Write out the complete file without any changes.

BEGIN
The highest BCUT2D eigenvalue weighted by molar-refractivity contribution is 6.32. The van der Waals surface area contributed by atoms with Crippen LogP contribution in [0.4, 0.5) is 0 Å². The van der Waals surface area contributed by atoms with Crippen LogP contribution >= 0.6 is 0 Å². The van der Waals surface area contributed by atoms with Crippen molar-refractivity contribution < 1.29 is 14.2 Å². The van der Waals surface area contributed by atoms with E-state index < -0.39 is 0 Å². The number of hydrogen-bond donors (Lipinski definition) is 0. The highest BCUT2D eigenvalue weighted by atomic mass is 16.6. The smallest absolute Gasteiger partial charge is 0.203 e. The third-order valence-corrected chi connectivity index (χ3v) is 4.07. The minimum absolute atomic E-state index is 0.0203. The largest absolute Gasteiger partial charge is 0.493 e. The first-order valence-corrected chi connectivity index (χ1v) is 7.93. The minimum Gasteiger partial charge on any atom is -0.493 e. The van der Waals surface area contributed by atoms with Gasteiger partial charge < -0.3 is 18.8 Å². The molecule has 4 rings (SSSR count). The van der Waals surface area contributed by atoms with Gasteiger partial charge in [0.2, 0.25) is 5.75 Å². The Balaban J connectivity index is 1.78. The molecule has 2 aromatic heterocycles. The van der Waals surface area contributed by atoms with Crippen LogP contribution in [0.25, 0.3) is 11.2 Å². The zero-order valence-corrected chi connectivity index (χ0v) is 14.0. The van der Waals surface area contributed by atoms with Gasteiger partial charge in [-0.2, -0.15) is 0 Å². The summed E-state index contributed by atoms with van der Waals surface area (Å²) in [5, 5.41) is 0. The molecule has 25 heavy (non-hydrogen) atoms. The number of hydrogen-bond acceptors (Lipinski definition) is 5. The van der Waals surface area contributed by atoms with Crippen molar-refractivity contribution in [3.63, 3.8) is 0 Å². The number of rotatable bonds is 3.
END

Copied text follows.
The highest BCUT2D eigenvalue weighted by molar-refractivity contribution is 6.32. The van der Waals surface area contributed by atoms with Crippen LogP contribution in [0.4, 0.5) is 0 Å². The van der Waals surface area contributed by atoms with Crippen LogP contribution >= 0.6 is 0 Å². The van der Waals surface area contributed by atoms with Crippen molar-refractivity contribution < 1.29 is 14.2 Å². The van der Waals surface area contributed by atoms with E-state index < -0.39 is 0 Å². The number of hydrogen-bond donors (Lipinski definition) is 0. The highest BCUT2D eigenvalue weighted by atomic mass is 16.6. The smallest absolute Gasteiger partial charge is 0.203 e. The third-order valence-corrected chi connectivity index (χ3v) is 4.07. The minimum absolute atomic E-state index is 0.0203. The largest absolute Gasteiger partial charge is 0.493 e. The first-order valence-corrected chi connectivity index (χ1v) is 7.93. The minimum Gasteiger partial charge on any atom is -0.493 e. The van der Waals surface area contributed by atoms with Gasteiger partial charge < -0.3 is 18.8 Å². The molecule has 4 rings (SSSR count). The van der Waals surface area contributed by atoms with Gasteiger partial charge in [0.2, 0.25) is 5.75 Å². The Balaban J connectivity index is 1.78. The molecule has 2 aromatic heterocycles. The van der Waals surface area contributed by atoms with Crippen LogP contribution in [0.25, 0.3) is 11.2 Å². The zero-order valence-corrected chi connectivity index (χ0v) is 14.0. The van der Waals surface area contributed by atoms with Gasteiger partial charge in [-0.2, -0.15) is 0 Å². The summed E-state index contributed by atoms with van der Waals surface area (Å²) in [5, 5.41) is 0. The molecule has 25 heavy (non-hydrogen) atoms. The number of hydrogen-bond acceptors (Lipinski definition) is 5. The van der Waals surface area contributed by atoms with Crippen molar-refractivity contribution in [3.63, 3.8) is 0 Å². The number of rotatable bonds is 3.